Alderwood Manor Case Study

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The name Alderwood is most commonly associated in the modern day context, as the mall complex located in Lynwood, Washington. However in the early 20th century, Alderwood Manor was a site of great aspiration for a prospering agricultural community outside of the greater Seattle area. The story of the Alderwood Manor community illustrates a period of time greatly influenced by the industrious timber corporations, world wars, and city expansion in Washington State history. Alderwood Manor, as advertised and market nationwide by the Puget Mill Company, was stump land logged off by Puget Mill and sold off to aspiring farmers. Advertising sparked population from 22 to 1463 from 1917 to 1922.1 1920’s Alderwood Manor was home to the second most productive…show more content…
“…all [the] publicity about the five acre plots that Puget Mill [Company] was setting up and of course the Demonstration Farm was there to show people what they could do on five acres, like fruit trees, and they put the chickens and all the flowers and the gardens, vegetable gardens and fruit trees and nut trees and everything was on the Demonstration Farm for people [to learn]…”4 Puget Mill worked hard to create an image of potential income prosperity for residents and an environment with tools, such as the Demonstration Farm, to supplement an adequate agricultural industry in the community. This indicates that in the eyes of residents, the Demonstration Farm by Puget Mill provided settlers with confidence that sustain agriculture was obtainable with hard…show more content…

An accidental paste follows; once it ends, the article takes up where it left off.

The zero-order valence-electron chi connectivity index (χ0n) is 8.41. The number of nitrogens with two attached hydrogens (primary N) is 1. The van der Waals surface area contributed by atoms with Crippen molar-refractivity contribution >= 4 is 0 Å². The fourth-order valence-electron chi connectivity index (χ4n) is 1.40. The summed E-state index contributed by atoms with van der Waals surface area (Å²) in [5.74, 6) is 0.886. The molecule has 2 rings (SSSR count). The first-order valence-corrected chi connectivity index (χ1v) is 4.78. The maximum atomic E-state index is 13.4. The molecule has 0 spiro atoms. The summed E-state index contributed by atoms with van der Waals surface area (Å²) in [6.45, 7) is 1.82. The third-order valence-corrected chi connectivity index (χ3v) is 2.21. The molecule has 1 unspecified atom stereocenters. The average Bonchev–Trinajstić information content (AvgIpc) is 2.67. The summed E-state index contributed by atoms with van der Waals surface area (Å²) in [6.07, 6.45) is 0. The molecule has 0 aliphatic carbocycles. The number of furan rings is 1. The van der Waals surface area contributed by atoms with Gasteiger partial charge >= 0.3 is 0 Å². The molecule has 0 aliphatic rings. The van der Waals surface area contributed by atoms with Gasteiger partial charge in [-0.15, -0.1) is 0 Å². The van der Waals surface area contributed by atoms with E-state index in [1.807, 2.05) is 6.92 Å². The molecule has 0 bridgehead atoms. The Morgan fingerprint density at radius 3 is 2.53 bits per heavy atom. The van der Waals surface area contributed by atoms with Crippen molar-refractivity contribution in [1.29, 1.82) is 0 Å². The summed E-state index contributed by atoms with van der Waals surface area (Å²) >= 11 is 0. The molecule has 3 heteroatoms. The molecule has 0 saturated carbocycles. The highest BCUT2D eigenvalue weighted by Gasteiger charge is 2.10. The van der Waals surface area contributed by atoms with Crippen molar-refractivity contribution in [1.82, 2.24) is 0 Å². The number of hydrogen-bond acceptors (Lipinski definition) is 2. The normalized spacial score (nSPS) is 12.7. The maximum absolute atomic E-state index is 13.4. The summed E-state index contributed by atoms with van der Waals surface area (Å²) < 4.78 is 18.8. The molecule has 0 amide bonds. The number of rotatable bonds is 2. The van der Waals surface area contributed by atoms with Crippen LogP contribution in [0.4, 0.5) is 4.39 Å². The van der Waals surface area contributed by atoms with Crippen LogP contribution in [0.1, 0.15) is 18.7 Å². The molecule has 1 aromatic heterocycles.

While their accounts provide a valuable insight in the history of the area, their insight lacks an objective outlook on the overall failure of the farming community. The history of Alderwood reflects a period of Washington state history that allowed citizens to immerse themselves back into the country lands and experience the natural landscape. While the failure to cultivate the land, as exemplified by the Alderwood Manor community, indicates that people of the early 20th century had a very poor understand of land use and ecology of the Pacific Northwest. For those fooled by the Puget Mill Company into purchasing land of poor arability, this must have been a harsh reality to admit, and may return as undocumented. Yet the record does reflect that these setters, who retained faith in the potential success of their stump lands, worked hard to produce a successful income, even if that illusion never reached its latent
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